5. Uncanny Avengers #1 (Marvel)
After talking a big game about improving their track record with shipping titles on time, Marvel failed to live up to their own promises when it was announced that fans would have to wait several weeks for Rick Remender’s “Uncanny Avengers” #2. The wait was made particularly excruciating consider just how good the first issue was. “Uncanny Avengers” was like a breath of fresh air after months of AvX-induced fatigue and it was a dynamic way to kick off the slew of Marvel NOW titles that followed. John Cassaday’s art is rich with detail and was worth the price of admission on its own. Now, if only we could work on those delays…
4. Fatale #1 (Image Comics)
On the cover of the first issue of “Fatale,” a toothy, tentacly red-eyed demon brandishes a tommy gun with maniacal glee. If that isn’t enough to sell you on the merits of the book, I don’t know what is. Writer Ed Brubaker and artist Sean Phillips joined forces to deliver a series debut that combines a film noir aesthetic, gangster shoot-outs and, of course, a mysterious bombshell who may just be the key to it all. Every part of the issue is lovingly crafted from Brubaker’s richly layered storytelling to Phillips’ expert realism and Dave Stewart’s tightly controlled palette. It was a heady beginning for an excellent series.
3. Revival #1 (Image Comics)
Writer Tim Seeley and artist Mike Norton took us to backwoods Wisconsin for “Revival Day,” which saw the dead rise in the most gloriously twisted ways. “Revival” isn’t just notable for its expert storytelling or appropriately atmospheric art either. The book sets out a well-rounded, diverse cast of characters who break the mold in terms of our expectations of gender and race. The industry has seen a handful of conversations about diversity spring up over the course of the year, but it tends to feel like talking the talk more often than not. From the very first issue of “Revival,” Seeley walks the walk as he sets up a densely packed narrative that’s as delightfully layered as the most delicious parfait.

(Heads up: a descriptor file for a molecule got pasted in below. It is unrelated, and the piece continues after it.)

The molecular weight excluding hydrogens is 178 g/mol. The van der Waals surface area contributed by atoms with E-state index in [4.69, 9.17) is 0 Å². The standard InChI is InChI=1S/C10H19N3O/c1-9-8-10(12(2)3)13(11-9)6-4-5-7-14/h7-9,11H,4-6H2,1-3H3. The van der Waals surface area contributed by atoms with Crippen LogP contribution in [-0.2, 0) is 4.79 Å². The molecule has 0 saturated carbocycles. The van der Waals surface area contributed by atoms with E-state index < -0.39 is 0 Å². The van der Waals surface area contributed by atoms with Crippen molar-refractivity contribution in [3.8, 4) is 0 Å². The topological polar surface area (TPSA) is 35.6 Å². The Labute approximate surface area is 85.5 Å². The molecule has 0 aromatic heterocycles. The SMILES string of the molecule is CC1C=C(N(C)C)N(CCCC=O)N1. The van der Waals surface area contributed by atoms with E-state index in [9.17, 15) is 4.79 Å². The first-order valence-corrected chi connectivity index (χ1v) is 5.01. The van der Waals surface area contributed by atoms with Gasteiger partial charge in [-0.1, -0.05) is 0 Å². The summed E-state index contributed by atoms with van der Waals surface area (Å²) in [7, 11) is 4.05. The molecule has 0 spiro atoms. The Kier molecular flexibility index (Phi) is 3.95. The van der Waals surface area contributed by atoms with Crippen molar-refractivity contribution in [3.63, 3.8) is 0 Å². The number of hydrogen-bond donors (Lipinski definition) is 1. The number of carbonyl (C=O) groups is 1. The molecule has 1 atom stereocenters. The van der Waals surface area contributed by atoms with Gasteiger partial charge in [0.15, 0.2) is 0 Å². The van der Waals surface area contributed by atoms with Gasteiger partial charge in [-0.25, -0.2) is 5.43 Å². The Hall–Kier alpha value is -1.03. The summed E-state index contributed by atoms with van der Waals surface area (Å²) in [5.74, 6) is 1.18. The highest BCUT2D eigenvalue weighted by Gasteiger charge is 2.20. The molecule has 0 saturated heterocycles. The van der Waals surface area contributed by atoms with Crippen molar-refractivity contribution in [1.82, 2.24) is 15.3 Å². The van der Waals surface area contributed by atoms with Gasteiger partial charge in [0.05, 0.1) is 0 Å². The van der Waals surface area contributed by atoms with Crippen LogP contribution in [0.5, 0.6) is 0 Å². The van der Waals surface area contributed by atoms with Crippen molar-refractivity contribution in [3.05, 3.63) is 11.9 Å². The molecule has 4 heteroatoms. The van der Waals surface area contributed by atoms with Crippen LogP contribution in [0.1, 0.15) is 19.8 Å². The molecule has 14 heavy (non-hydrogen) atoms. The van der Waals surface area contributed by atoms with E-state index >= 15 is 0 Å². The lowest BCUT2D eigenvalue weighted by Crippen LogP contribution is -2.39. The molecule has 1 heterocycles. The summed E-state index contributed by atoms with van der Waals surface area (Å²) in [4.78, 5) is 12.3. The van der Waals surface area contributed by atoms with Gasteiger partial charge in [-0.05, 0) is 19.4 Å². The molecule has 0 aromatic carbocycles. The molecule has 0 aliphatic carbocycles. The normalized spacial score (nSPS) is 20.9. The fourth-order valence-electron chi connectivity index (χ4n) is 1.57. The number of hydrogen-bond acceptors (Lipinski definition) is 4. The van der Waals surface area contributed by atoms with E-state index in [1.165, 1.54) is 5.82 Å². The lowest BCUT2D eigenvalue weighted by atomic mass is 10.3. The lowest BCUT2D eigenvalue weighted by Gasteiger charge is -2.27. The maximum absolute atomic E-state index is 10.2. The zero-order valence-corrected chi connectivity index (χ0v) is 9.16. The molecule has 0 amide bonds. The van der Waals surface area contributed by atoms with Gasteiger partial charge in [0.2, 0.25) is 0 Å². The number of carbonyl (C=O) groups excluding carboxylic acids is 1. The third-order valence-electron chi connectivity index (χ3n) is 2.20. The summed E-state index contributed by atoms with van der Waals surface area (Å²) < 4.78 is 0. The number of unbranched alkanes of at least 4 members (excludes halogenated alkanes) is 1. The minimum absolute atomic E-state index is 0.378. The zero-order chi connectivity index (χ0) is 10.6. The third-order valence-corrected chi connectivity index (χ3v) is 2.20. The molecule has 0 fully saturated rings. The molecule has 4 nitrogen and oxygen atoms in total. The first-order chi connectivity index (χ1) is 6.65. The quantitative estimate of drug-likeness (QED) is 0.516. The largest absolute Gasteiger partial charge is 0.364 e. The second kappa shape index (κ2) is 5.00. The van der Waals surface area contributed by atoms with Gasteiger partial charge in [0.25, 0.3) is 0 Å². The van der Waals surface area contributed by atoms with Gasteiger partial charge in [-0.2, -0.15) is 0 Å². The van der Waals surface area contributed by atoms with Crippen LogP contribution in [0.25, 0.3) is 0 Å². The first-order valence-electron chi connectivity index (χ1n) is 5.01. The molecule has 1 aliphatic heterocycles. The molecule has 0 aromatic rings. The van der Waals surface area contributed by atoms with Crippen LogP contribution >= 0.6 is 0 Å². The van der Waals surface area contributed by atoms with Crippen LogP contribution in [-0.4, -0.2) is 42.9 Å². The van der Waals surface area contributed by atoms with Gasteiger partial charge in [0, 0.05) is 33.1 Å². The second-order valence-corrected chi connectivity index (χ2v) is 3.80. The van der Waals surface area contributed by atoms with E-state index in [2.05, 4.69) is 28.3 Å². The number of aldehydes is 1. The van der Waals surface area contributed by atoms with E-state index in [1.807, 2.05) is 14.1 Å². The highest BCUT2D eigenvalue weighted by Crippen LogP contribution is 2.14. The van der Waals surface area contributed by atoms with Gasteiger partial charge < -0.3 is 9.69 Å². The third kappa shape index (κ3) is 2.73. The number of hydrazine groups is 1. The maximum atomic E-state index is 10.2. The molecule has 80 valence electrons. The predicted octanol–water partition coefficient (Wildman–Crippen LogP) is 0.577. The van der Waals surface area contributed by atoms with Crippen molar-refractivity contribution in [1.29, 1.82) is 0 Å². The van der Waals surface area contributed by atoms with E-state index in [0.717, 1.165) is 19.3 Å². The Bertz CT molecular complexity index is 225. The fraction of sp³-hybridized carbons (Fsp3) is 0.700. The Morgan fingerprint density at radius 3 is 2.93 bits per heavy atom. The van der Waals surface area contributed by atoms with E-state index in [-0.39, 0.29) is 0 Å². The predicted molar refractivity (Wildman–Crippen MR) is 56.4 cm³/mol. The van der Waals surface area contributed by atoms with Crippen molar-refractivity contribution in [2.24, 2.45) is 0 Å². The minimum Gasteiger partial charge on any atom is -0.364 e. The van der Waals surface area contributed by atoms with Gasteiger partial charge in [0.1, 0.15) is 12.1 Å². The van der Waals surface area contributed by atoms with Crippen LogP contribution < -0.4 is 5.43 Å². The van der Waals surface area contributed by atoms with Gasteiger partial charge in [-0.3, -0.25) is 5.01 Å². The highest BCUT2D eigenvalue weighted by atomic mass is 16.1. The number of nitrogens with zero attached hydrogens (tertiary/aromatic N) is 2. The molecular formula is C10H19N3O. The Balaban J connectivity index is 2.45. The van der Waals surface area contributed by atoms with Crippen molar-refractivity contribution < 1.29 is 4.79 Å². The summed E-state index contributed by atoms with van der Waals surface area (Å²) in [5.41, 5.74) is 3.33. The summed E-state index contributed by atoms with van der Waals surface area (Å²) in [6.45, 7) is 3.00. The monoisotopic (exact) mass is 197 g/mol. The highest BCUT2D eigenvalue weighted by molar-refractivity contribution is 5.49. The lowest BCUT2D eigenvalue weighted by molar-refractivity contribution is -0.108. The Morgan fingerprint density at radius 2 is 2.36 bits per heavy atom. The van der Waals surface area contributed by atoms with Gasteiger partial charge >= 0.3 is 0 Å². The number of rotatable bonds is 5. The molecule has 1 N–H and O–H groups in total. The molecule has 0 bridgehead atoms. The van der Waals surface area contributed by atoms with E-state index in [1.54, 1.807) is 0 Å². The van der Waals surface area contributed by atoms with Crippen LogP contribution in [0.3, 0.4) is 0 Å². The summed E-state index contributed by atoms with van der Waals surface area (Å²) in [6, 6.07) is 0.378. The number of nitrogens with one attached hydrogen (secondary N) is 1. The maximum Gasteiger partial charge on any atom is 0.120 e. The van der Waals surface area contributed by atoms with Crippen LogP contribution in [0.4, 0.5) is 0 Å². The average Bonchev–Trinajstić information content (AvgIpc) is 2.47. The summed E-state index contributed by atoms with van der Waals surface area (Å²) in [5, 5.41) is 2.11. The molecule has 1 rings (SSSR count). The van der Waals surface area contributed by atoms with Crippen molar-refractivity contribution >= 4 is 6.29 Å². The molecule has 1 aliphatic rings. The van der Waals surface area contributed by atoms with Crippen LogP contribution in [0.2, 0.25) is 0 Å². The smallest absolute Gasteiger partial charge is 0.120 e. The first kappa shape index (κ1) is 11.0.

2. Hawkeye #1 (Marvel)
Full disclosure: I’ve never really cared for Hawkeye as a character. He’s always floated at the periphery of my comic consciousness as a sort of non-entity. With a single issue of Hawkeye, writer Matt Fraction and artist David Aja made me do an about face on the issue of Clint Barton. “Hawkeye” #1 follows Clint through a wickedly mundane day as he navigates the daily indignities of civilian life. There are rescue dog sidekicks, immoral landlords, pizza, and snark and it all adds up to create a portrait of a character that is refreshing enough to convert this non-believer for good.
1. Saga #1 (Image Comics)
Brian K. Vaughan made his triumphant return to comics with one of this year’s freshest new series, “Saga.” Working alongside artist Fiona Staples, Vaughan spins an interspecies romance of galactic proportions, as Marko and Alana, soldiers on opposing sides of a long and brutal conflict, find love in a hopeless place. The first issue packs an impressive amount of world building and character development in 45 pages that fly by all too quickly. “Saga” is equal parts space opera, love story, and action epic and it’s easily one of the most exciting new series to debut in 2012.